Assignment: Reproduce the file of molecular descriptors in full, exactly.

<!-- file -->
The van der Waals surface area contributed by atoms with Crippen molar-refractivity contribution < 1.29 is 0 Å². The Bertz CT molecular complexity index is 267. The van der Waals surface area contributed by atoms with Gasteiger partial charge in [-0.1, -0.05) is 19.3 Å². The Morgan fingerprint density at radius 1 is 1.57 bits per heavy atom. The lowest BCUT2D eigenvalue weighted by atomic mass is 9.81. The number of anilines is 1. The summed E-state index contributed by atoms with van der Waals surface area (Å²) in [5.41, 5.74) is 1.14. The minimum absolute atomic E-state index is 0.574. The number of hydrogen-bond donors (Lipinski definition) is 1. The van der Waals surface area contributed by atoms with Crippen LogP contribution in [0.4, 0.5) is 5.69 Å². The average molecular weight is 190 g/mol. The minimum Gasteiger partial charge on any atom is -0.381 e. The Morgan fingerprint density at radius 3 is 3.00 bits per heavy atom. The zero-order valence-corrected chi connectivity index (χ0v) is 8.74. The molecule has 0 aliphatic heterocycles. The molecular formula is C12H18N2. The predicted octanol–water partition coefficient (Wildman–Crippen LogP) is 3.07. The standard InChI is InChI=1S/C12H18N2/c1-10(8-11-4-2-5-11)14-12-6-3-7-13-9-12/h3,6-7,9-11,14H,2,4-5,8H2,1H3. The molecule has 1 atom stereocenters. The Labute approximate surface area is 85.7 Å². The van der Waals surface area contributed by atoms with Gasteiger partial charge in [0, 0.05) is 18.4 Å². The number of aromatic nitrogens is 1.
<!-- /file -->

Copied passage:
The van der Waals surface area contributed by atoms with Crippen molar-refractivity contribution < 1.29 is 0 Å². The Bertz CT molecular complexity index is 267. The van der Waals surface area contributed by atoms with Gasteiger partial charge in [-0.1, -0.05) is 19.3 Å². The Morgan fingerprint density at radius 1 is 1.57 bits per heavy atom. The lowest BCUT2D eigenvalue weighted by atomic mass is 9.81. The number of anilines is 1. The summed E-state index contributed by atoms with van der Waals surface area (Å²) in [5.41, 5.74) is 1.14. The minimum absolute atomic E-state index is 0.574. The number of hydrogen-bond donors (Lipinski definition) is 1. The van der Waals surface area contributed by atoms with Crippen LogP contribution in [0.4, 0.5) is 5.69 Å². The average molecular weight is 190 g/mol. The minimum Gasteiger partial charge on any atom is -0.381 e. The Morgan fingerprint density at radius 3 is 3.00 bits per heavy atom. The zero-order valence-corrected chi connectivity index (χ0v) is 8.74. The molecule has 0 aliphatic heterocycles. The molecular formula is C12H18N2. The predicted octanol–water partition coefficient (Wildman–Crippen LogP) is 3.07. The standard InChI is InChI=1S/C12H18N2/c1-10(8-11-4-2-5-11)14-12-6-3-7-13-9-12/h3,6-7,9-11,14H,2,4-5,8H2,1H3. The molecule has 1 atom stereocenters. The Labute approximate surface area is 85.7 Å². The van der Waals surface area contributed by atoms with Gasteiger partial charge in [0, 0.05) is 18.4 Å². The number of aromatic nitrogens is 1.